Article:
With this northern Sinai town still charred with the signs of incipient insurrection, right-wing forces are planning new acts of defiance aimed at blocking Yamit's evacuation under the Camp David agreement.
The movement to halt the retreat in Sinai has revealed plans to settle hundreds of supporters in Yamit and surrounding rural settlements during the Hanuka holiday, which begins Dec. 21. The movement has pledged to refill all northern Sinai settlements evacuated by the government prior to Israel's final withdrawal from Sinai next April.
The movement has already settled several score families in the Yamit area in the past few months. The government has not moved against them. According to informed sources, the government prefers to refrain from direct action against these ideological squatters until close to the April withdrawal date in order to avoid a running battle with nationalist infiltrators that would likely drag on for months.
The government, however, had been prepared to move relatively soon against the ''nonideologicals'' making up the Yamit action committee. This group had sealed the town off for five days to demonstrate their demands for higher compensation.
On Dec. 7 the committee opened the main gate to the fenced-in town, which it had welded shut last week, in order to receive Defense Minister Ariel Sharon. The committee had agreed to lift its self-imposed siege after negotiations the day before with Gen. Dan Shomron. (General Shomron, who led the Israeli rescue raid at Entebbe five years ago, is commander of Israel's southern command, including the Yamit area, and it would have been his troops who would have had to restore order in Yamit if the residents had not given way.)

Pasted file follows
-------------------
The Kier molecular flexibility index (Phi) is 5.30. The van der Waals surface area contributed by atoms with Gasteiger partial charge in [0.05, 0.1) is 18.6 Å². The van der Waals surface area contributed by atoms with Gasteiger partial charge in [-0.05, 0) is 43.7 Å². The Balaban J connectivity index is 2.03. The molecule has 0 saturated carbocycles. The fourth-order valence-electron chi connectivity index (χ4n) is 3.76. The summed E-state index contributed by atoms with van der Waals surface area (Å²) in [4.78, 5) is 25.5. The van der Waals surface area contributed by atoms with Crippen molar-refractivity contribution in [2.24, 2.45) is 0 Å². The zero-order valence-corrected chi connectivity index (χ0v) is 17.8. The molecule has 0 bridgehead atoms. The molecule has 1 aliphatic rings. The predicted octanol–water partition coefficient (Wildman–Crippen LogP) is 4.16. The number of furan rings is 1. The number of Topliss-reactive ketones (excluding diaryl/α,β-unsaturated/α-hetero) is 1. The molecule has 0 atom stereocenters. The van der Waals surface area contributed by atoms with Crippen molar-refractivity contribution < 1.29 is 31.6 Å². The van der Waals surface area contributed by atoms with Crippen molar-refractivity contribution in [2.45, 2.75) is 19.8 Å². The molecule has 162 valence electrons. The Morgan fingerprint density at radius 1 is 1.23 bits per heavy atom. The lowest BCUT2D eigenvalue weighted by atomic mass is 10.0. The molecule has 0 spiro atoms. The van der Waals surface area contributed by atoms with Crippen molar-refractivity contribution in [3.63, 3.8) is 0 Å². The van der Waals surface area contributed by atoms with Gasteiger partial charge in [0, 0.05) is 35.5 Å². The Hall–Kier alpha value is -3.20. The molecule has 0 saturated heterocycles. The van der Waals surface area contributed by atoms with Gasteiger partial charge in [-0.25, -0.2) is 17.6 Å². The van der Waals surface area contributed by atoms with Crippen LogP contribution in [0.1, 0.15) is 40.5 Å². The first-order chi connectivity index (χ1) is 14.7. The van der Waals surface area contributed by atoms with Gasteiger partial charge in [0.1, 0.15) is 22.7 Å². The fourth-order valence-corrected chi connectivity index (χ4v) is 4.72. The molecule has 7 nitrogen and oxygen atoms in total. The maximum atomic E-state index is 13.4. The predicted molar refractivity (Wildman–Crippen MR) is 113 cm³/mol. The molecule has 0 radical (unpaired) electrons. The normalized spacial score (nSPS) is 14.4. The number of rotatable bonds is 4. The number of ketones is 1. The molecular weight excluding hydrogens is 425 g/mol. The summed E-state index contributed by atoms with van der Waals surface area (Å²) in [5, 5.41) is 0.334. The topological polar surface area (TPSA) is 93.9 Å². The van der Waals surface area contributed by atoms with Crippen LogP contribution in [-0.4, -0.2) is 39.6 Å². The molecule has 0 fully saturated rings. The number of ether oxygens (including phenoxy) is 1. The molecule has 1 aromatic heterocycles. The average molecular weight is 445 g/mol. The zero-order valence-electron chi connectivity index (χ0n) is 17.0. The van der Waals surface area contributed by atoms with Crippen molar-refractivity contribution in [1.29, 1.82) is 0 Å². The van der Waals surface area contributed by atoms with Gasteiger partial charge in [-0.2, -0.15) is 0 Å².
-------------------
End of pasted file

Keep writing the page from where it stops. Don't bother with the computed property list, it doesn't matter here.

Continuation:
Militants on the committee had earlier set fire to several empty buildings in Yamit and warned that they would use weapons to meet any attempt by the Israeli Army to intervene. In addition to the rifles in every household in town, Molotov cocktails were also reportedly being prepared.
Incensed ministers called for forceful action against the Yamit militants at the Dec. 6 Cabinet meeting. A unanimous decision in the matter was reached at the meeting but Cabinet spokesmen declined to say what it was.
The movement to halt the retreat in Sinai had remained aloof from this struggle by the Yamit action committee for more compensation. Movement leaders, who have declined to negotiate for compensation, are privately scornful of the committee's adherents, who they believe are selling the national birthright for money. Religious members of the movement see the Yamit area as part of the Biblical land of Israel which, they say, stretched to El Arish farther east. Secular members say that Yamit is a strategically vital buffer between Egypt and Israel proper while the peace for which it is being sacrificed will prove to be illusory.
General Sharon told Yamit residents Dec. 7 that he would return next week to report to them after the Cabinet discussed the situation. General Sharon will reportedly recommend to the Cabinet that an impartial arbitrator be appointed to fix the terms of compensation. Yamit militants have warned that the town will be sealed off again unless there is a satisfactory settlement.
Of greater concern to the government, however, is the movement to halt the retreat that until now has been keeping a low profile.
The principle question now is whether the movement's followers will resort to weapons and whether the government will be able to cope with the mass hysteria that the evacuation order seems likely to trigger.